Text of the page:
Athens and the smog (Photo by Yannis Larios). Christmas in Greece this year was pretty much just like any other Christmas: people met up with family and friends, exchanged presents (on a budget), got too drunk too quick and ate food offered to them in quantities largely unaffected by the crisis. The major difference was that everyone did all those things wrapped up in their coats, scarves, gloves and everything else people wear when they need to keep their extremities warm, because no one could afford to heat their house.
Petrol prices have reached new highs and, for whatever reason, most Greek households run on petrol (I guess nobody offered us a gas pipe from Russia, or something), so the city ended up covered in a cloud of smog spewed out from thousands of fireplaces and stoves. Everyone talked about how bad smog is for the environment and my mum kept apologising to anyone who came round about how cold our house was, but no one was talking about why we didn't have any heating in the first place.
Until last week, when Unfollow magazine published an extensive report on the smuggling of shipping oil. A day after the magazine went to print, Lefteris Charalampopoukos – the guy who wrote the article – received a phone call from someone claiming to be oil magnate (and alleged oil smuggler) Dimitris Melissanidis, who threatened to kill him. I spoke to Unfollow's editor-in-chief, Augustine Zenakos, who witnessed the conversation.
VICE: Hi Augustine. Could you first give me a synopsis of Lefteris's article?
Augostine Zenakos: Since petrol prices in the country skyrocketed, the government have been talking about fighting oil smuggling, but it only seems to do so by persecuting small business owners – like people who run gas stations – for minor crimes. However, there's this whole other side to oil smuggling that involves shipping oil, which is what our story deals with. Shipping companies don't have to pay import tax for the petrol they use, which is coloured so you can identify it. The oil is then decolourised and channeled back into the market. Our article shows that two massive Greek oil companies are accused by Customs Authorities to have engaged in this practice.
That's not good news. How did you go about proving that?
We published two reports by the 7th Piraeus Customs Authority showing how these two companies, ELPE (Hellenic Petroleum) and Aegean Oil, have been unable to explain the large quantities of oil missing from their cargo – quantities amounting to millions of litres in both cases. The Aegean Oil case has actually been taken to court, but the trial has been delayed four times because the public prosecutors never bother to show up. One of the prosecuted is Iakovos Melissandis, who's on the board of Aegean Oil, but our research shows that the guy running the company is actually his brother, Dimitris.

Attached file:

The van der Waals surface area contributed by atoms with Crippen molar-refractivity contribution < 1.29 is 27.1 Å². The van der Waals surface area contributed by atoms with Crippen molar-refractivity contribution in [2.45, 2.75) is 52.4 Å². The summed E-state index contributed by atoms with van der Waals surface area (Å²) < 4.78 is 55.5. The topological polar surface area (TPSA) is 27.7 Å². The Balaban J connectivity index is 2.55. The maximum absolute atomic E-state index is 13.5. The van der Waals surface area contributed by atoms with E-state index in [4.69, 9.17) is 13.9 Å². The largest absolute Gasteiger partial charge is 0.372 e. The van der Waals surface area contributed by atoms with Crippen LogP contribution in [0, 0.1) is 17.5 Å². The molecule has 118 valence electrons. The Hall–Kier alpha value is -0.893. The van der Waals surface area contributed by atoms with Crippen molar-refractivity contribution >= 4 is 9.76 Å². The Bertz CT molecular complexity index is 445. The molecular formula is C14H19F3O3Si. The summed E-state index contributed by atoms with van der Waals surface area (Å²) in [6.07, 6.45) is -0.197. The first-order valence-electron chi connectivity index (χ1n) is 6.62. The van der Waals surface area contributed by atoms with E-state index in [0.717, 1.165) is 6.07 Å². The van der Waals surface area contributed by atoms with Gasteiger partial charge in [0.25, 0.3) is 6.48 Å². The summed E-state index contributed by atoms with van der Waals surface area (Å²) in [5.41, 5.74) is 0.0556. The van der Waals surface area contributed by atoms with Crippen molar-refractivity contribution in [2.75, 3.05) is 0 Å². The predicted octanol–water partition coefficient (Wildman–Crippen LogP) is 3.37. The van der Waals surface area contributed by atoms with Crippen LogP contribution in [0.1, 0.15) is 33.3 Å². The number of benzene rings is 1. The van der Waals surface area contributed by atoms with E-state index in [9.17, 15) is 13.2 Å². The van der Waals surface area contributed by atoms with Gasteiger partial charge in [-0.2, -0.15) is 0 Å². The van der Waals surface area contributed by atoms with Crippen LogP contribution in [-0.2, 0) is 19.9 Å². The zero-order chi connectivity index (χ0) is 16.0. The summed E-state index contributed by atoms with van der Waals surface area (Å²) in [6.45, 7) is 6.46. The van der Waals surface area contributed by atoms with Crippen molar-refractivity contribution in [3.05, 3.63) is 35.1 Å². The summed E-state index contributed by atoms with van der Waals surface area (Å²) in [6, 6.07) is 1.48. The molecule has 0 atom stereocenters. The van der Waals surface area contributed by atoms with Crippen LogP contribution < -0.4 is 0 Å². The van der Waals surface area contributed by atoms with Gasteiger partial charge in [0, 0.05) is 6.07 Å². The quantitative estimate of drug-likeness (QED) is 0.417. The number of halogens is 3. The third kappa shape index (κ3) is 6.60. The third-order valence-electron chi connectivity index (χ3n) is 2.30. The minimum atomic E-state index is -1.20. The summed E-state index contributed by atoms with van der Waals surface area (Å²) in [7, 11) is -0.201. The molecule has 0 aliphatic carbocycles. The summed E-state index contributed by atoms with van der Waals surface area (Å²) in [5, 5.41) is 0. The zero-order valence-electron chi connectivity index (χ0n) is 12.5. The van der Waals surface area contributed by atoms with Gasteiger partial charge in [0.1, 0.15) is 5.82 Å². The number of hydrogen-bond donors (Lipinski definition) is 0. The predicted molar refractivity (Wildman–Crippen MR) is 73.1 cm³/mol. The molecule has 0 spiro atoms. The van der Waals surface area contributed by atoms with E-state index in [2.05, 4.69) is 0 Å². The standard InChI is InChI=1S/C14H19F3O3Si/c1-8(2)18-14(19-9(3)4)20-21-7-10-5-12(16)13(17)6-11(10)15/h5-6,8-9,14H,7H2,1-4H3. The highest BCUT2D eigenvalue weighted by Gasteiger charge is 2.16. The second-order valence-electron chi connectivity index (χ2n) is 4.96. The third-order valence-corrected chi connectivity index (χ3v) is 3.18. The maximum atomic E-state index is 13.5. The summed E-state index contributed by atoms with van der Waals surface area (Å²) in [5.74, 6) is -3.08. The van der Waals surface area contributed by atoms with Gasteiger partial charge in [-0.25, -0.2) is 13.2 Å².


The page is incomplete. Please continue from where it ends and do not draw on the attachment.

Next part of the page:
Yeah. I hear this guy is on the verge of a major deal, too.
Yes. Another thing the article stresses is that Dimitris Melissanidis is poised to buy the soon to be privatised OPAP – the state company that holds a monopoly on gambling. So, the main curiosity is the silence of the media in cases like that. They might spend hours arguing over some gas station owner, but when it comes to a company as big as Aegean oil – a company that supplies the American navy – you don't hear a thing.
And it was Dimitris who supposedly threatened your colleague?
Yeah. A day after the magazine went to print, we got a phone call asking for Lefteris Charalampopoulos – the writer – and the caller identified himself as Dimitris Melissanidis and threatened him. First with legal action, then going on to threaten his life and his family. He said, “I could have you killed without warning you. But I'm a man and I’m gonna have you blown up in your sleep. I’ll have you killed, your wife, your children, everything you’ve got.” The call lasted 20 minutes, half of which was spent threatening our reporter.
The cover of the latest issue of Unfollow magazine.
Do you think it was actually Dimitris calling?
Well, we have caller ID, so, after a quick Google search, we could see that the number they were calling from belongs to Aegean Oil. The rest of the information is in the hands of our lawyers and we're prepared to act in any way they advice us.
Is there any reason for you to believe it wasn't Dimitris Melissanidis?
I'd rather not comment on that because of the legal dimension of the case. What I need to say, however, is that Mr Melissanidis' lawyer is a guy called Failos Kranidiotis, who not only happens to be an advisor to the prime minister, Antonis Samaras, but is also the creative mind behind a myriad of far-right, xenophobic articles. Mr Kranidiotis sent us a letter the other day stating his client denies he ever made that call. We published the letter on our site and said we expect to see Mr Kranidiotis taking action to find out who forged his client's identity if what he's saying is the truth.
How have the authorities reacted so far?
The police haven't done anything. Parties of the opposition, the press association and the guild of journalists have made announcements condemning the actions, but not the state. We haven't filed our report yet, but the police should still have acted on its own accord. The authorities in Greece aren't exactly famous for their reflexes in matters like this, though.
What do you expect to happen?
Look; we are journalists. All we care about is for all sides of a story to be visible. It's a fact that, in Greece, everything in the media works according to who it's about. We're against that. We want to know what's really going on and for the media to remain untouched by government propaganda.
Check out Unfollow magazine here.
Follow Elektra on Twitter @elektrakotsoni
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